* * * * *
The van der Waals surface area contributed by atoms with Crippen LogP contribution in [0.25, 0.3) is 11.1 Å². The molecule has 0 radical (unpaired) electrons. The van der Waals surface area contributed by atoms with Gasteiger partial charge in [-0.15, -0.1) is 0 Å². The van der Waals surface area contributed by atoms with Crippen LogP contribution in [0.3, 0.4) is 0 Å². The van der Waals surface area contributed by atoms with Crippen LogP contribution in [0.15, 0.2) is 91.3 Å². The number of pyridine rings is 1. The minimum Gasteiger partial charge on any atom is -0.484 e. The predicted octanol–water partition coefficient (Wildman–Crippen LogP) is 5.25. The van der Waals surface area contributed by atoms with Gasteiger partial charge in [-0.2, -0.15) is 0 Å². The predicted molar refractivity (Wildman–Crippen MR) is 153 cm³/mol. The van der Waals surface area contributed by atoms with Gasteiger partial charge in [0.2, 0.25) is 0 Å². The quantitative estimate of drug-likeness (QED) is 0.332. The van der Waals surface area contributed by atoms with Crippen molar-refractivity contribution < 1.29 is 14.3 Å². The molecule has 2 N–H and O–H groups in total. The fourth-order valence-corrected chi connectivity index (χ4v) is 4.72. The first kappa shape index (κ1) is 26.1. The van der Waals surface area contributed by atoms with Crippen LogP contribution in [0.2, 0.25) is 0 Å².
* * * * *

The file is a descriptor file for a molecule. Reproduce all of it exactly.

The van der Waals surface area contributed by atoms with Crippen LogP contribution in [0.25, 0.3) is 11.1 Å². The molecule has 0 radical (unpaired) electrons. The van der Waals surface area contributed by atoms with Gasteiger partial charge in [-0.15, -0.1) is 0 Å². The van der Waals surface area contributed by atoms with Crippen LogP contribution in [0.3, 0.4) is 0 Å². The van der Waals surface area contributed by atoms with Crippen LogP contribution in [0.15, 0.2) is 91.3 Å². The number of pyridine rings is 1. The minimum Gasteiger partial charge on any atom is -0.484 e. The predicted octanol–water partition coefficient (Wildman–Crippen LogP) is 5.25. The van der Waals surface area contributed by atoms with Gasteiger partial charge in [-0.2, -0.15) is 0 Å². The predicted molar refractivity (Wildman–Crippen MR) is 153 cm³/mol. The van der Waals surface area contributed by atoms with Gasteiger partial charge in [0.2, 0.25) is 0 Å². The quantitative estimate of drug-likeness (QED) is 0.332. The van der Waals surface area contributed by atoms with Crippen molar-refractivity contribution < 1.29 is 14.3 Å². The molecule has 2 N–H and O–H groups in total. The fourth-order valence-corrected chi connectivity index (χ4v) is 4.72. The first kappa shape index (κ1) is 26.1. The van der Waals surface area contributed by atoms with Crippen LogP contribution in [0.2, 0.25) is 0 Å².